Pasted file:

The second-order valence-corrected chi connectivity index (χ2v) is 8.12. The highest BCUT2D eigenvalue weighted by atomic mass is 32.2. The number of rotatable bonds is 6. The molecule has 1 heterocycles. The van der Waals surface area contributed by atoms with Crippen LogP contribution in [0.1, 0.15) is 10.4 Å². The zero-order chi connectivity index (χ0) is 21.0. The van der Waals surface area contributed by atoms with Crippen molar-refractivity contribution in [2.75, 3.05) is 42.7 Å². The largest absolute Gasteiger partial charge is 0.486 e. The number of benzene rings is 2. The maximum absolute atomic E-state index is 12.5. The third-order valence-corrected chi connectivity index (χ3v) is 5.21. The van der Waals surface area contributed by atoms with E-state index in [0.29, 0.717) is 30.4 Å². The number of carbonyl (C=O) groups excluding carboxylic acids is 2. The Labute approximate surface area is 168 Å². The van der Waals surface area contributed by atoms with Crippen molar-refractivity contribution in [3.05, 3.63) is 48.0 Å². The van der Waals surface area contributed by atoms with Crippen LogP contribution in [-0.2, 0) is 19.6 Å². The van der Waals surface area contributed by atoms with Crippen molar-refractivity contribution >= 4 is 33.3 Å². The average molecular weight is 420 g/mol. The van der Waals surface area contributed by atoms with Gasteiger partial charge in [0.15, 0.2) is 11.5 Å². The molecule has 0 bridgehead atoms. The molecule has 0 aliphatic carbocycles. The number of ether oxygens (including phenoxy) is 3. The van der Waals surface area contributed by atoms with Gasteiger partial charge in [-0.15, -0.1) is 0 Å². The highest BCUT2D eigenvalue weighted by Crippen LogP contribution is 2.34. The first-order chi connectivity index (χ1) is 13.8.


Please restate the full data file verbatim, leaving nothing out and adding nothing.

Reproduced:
The second-order valence-corrected chi connectivity index (χ2v) is 8.12. The highest BCUT2D eigenvalue weighted by atomic mass is 32.2. The number of rotatable bonds is 6. The molecule has 1 heterocycles. The van der Waals surface area contributed by atoms with Crippen LogP contribution in [0.1, 0.15) is 10.4 Å². The zero-order chi connectivity index (χ0) is 21.0. The van der Waals surface area contributed by atoms with Crippen molar-refractivity contribution in [2.75, 3.05) is 42.7 Å². The largest absolute Gasteiger partial charge is 0.486 e. The number of benzene rings is 2. The maximum absolute atomic E-state index is 12.5. The third-order valence-corrected chi connectivity index (χ3v) is 5.21. The van der Waals surface area contributed by atoms with E-state index in [0.29, 0.717) is 30.4 Å². The number of carbonyl (C=O) groups excluding carboxylic acids is 2. The Labute approximate surface area is 168 Å². The van der Waals surface area contributed by atoms with Crippen molar-refractivity contribution in [3.05, 3.63) is 48.0 Å². The van der Waals surface area contributed by atoms with Crippen LogP contribution in [-0.2, 0) is 19.6 Å². The van der Waals surface area contributed by atoms with Crippen molar-refractivity contribution >= 4 is 33.3 Å². The average molecular weight is 420 g/mol. The van der Waals surface area contributed by atoms with Gasteiger partial charge in [0.15, 0.2) is 11.5 Å². The molecule has 0 bridgehead atoms. The molecule has 0 aliphatic carbocycles. The number of ether oxygens (including phenoxy) is 3. The van der Waals surface area contributed by atoms with Gasteiger partial charge in [-0.15, -0.1) is 0 Å². The highest BCUT2D eigenvalue weighted by Crippen LogP contribution is 2.34. The first-order chi connectivity index (χ1) is 13.8.